Petraeus who managed the surge of US troops in Iraq, said it would be of “enormous importance” to reduce tensions between India and Pakistan so that the latter can "intellectually, as well as physically," focus on what the US sees "as a much more important existential threat to Pakistan in the internal extremists than continuing to have that massive face-off against India to their east."

He noted that “one of the many tragedies of the Mumbai attacks... was that the Pakistani military once again focused on India for a period, and that continues to some degree. There's been, again, a diminution of the tension between the two countries over time, but it literally took their eye off the ball.” Also testifying before the committee, Admiral Eric Olson told the committee it was "very important to recognise the impact of India on the Pakistani psyche."

"It's important to recognise the capabilities of the Pakistani military were built to address the threat they felt from India -- that's primarily a conventional army focused to the east," Adm. Olson said, adding, "And in order to reorient that army to a more counterinsurgency army focused to the west, any reduction of the tensions on the Indian border would be very helpful." Even as the Obama administration prepares to ask Congress for as much as $3 billion over the next five years to train and equip Pakistan's military, some US lawmakers are questioning whether Pakistan can be a reliable partner in the US war in Afghanistan.

Senate Armed Services Committee chairman Sen. Carl Levin said he didn't have “confidence in Pakistan being a solution to the challenges in Afghanistan." The Michigan Democrat added: "I think they’re part of the problem, and I think they’ll continue to be."

The Senate, meanwhile, voted on Wednesday to boost aid to Pakistan. The $3 billion sought by the Obama administration is over and above a plan to give $7.5 billion in civilian aid to Pakistan. That request will be made in legislation sponsored by Democratic Sen. John Kerry of Massachusetts and Republican Sen Richard Lugar of Indiana. Sources say the Kerry-Lugar bill will include strict conditions for doling out aid. Levin was skeptical that Pakistan “has the will or capability to secure their border.” His remarks came after a hearing of the Senate Armed Services Committee on the Obama administration's recent review of the AfPak policy.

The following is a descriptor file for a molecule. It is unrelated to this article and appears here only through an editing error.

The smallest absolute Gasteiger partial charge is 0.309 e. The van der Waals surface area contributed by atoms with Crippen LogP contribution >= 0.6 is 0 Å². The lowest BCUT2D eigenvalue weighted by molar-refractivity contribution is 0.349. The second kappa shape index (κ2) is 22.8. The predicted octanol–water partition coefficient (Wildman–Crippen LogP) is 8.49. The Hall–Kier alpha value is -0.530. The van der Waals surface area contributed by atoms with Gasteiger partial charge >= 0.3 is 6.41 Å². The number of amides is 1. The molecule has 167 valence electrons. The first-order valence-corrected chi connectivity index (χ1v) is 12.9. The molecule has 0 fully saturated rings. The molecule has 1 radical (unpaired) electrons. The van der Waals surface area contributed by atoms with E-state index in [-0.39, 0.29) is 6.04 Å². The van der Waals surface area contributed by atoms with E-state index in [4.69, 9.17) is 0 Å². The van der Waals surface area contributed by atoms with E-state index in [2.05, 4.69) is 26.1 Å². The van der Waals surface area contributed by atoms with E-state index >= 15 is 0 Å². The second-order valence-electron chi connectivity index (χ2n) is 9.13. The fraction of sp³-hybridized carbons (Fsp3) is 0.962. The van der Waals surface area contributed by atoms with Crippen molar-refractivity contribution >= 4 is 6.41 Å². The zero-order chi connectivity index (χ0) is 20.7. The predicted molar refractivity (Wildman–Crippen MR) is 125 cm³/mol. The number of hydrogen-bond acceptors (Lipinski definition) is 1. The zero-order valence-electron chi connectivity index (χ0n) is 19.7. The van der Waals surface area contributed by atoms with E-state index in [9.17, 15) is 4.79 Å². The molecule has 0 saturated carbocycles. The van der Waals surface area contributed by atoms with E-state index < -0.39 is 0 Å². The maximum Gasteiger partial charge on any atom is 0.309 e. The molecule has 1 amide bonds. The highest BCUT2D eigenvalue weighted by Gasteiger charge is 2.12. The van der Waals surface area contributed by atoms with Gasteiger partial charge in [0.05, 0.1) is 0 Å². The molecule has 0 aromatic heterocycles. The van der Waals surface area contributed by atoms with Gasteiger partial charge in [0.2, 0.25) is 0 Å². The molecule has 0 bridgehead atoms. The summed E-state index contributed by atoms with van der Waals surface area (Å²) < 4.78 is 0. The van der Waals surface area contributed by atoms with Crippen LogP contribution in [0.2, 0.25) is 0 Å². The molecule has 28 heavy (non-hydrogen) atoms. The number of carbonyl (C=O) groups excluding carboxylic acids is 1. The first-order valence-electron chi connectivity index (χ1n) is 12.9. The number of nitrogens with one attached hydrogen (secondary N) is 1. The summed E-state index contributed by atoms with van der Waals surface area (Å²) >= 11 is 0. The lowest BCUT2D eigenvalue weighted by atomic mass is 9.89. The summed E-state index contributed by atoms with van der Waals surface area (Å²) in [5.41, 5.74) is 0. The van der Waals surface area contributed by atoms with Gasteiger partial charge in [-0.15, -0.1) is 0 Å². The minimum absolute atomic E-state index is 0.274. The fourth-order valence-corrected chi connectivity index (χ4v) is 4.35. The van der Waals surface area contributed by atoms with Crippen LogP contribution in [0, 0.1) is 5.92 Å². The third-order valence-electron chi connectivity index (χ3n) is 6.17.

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Manmohanspeak

We know that the great depression was as deep and prolonged as it was because countries resorted to protectionist responses, leading to downward spiral.

We must declare our resolve to increase the resources available with the IMF substantially…we should agree on a fresh allocation of SDRs.

Rise of protectionist sentiment is not surprising, given the downturn in economic activity and the rise of unemployment. However, it will be a test of leadership whether we persuade the public that we must not repeat past mistakes. ( PM at a dinner hosted by British Prime Minister Gordon Brown)

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Vignettes

  • Tax havens to be shamed & named; IMF to sell gold reserves; Wall Street, European stocks surge north.
  • Protesters in London were outnumbered by police personnel but managed to stage “noisy but calm”protests and demanded a public inquiry into the death of a demonstrator yesterday.
  • PM’s speech at the dinner hosted by Gordon Brown is being described as a rap on the knuckles of rich nations. “Open your markets, set your house in order, don’t bully lending bodies to give your guys the money…you dragged us into this mess and you got to get us out” is what he is said to have told them.
  • The group photograph of G20 leaders, journalists joked, looked like a Hindu Undivided Family (HUF). German Chancellor pursed her lips. The French President looked far from happy. The US President did not beam and the Indian Prime Minister did not smile.

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Blueprint

The key points of the declaration issued by G20 leaders indicate that India had its way and the summit accepted most of the suggestions given by the Indian PM

  • An end to banking secrecy
  • Action against tax havens
  • Improve global accounting standards
  • Resist protectionism & promote global trade
  • No new barriers to investment or trade
  • New rules on corporate pay
  • Sale of gold reserves to help poor countries
  • Financial Stability Board with India as member
  • New regulations for financial institutions, markets and instruments, including hedge funds